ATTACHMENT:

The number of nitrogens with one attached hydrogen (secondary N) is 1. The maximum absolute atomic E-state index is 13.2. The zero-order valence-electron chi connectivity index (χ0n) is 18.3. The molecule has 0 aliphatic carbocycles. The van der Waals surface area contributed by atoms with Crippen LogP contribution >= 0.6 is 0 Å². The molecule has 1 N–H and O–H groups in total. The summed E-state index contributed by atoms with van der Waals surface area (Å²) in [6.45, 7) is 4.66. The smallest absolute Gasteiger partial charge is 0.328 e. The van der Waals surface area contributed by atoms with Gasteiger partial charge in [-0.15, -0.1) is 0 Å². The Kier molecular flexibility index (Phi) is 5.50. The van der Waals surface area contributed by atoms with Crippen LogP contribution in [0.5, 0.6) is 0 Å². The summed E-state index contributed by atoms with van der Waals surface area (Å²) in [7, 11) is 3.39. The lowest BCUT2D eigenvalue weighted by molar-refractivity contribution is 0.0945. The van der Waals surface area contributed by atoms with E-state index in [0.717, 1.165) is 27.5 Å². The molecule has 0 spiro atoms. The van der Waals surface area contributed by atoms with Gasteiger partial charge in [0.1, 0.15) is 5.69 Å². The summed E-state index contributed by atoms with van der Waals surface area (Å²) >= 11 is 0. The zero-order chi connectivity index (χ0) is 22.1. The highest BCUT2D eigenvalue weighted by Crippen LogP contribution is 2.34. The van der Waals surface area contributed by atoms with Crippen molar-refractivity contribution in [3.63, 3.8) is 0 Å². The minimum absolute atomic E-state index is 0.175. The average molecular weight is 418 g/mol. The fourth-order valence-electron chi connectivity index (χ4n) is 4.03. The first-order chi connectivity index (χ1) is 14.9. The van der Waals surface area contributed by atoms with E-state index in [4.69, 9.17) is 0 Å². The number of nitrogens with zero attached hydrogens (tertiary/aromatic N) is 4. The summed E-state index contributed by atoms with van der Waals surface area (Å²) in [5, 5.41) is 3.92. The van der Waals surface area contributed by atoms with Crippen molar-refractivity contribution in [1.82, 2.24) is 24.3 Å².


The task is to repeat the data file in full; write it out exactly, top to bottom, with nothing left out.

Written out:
The number of nitrogens with one attached hydrogen (secondary N) is 1. The maximum absolute atomic E-state index is 13.2. The zero-order valence-electron chi connectivity index (χ0n) is 18.3. The molecule has 0 aliphatic carbocycles. The van der Waals surface area contributed by atoms with Crippen LogP contribution >= 0.6 is 0 Å². The molecule has 1 N–H and O–H groups in total. The summed E-state index contributed by atoms with van der Waals surface area (Å²) in [6.45, 7) is 4.66. The smallest absolute Gasteiger partial charge is 0.328 e. The van der Waals surface area contributed by atoms with Gasteiger partial charge in [-0.15, -0.1) is 0 Å². The Kier molecular flexibility index (Phi) is 5.50. The van der Waals surface area contributed by atoms with Crippen LogP contribution in [0.5, 0.6) is 0 Å². The summed E-state index contributed by atoms with van der Waals surface area (Å²) in [7, 11) is 3.39. The lowest BCUT2D eigenvalue weighted by molar-refractivity contribution is 0.0945. The van der Waals surface area contributed by atoms with E-state index in [0.717, 1.165) is 27.5 Å². The molecule has 0 spiro atoms. The van der Waals surface area contributed by atoms with Gasteiger partial charge in [0.1, 0.15) is 5.69 Å². The summed E-state index contributed by atoms with van der Waals surface area (Å²) >= 11 is 0. The zero-order chi connectivity index (χ0) is 22.1. The highest BCUT2D eigenvalue weighted by Crippen LogP contribution is 2.34. The van der Waals surface area contributed by atoms with Crippen molar-refractivity contribution in [3.63, 3.8) is 0 Å². The minimum absolute atomic E-state index is 0.175. The average molecular weight is 418 g/mol. The fourth-order valence-electron chi connectivity index (χ4n) is 4.03. The first-order chi connectivity index (χ1) is 14.9. The van der Waals surface area contributed by atoms with E-state index in [4.69, 9.17) is 0 Å². The number of nitrogens with zero attached hydrogens (tertiary/aromatic N) is 4. The summed E-state index contributed by atoms with van der Waals surface area (Å²) in [5, 5.41) is 3.92. The van der Waals surface area contributed by atoms with Crippen molar-refractivity contribution in [1.82, 2.24) is 24.3 Å².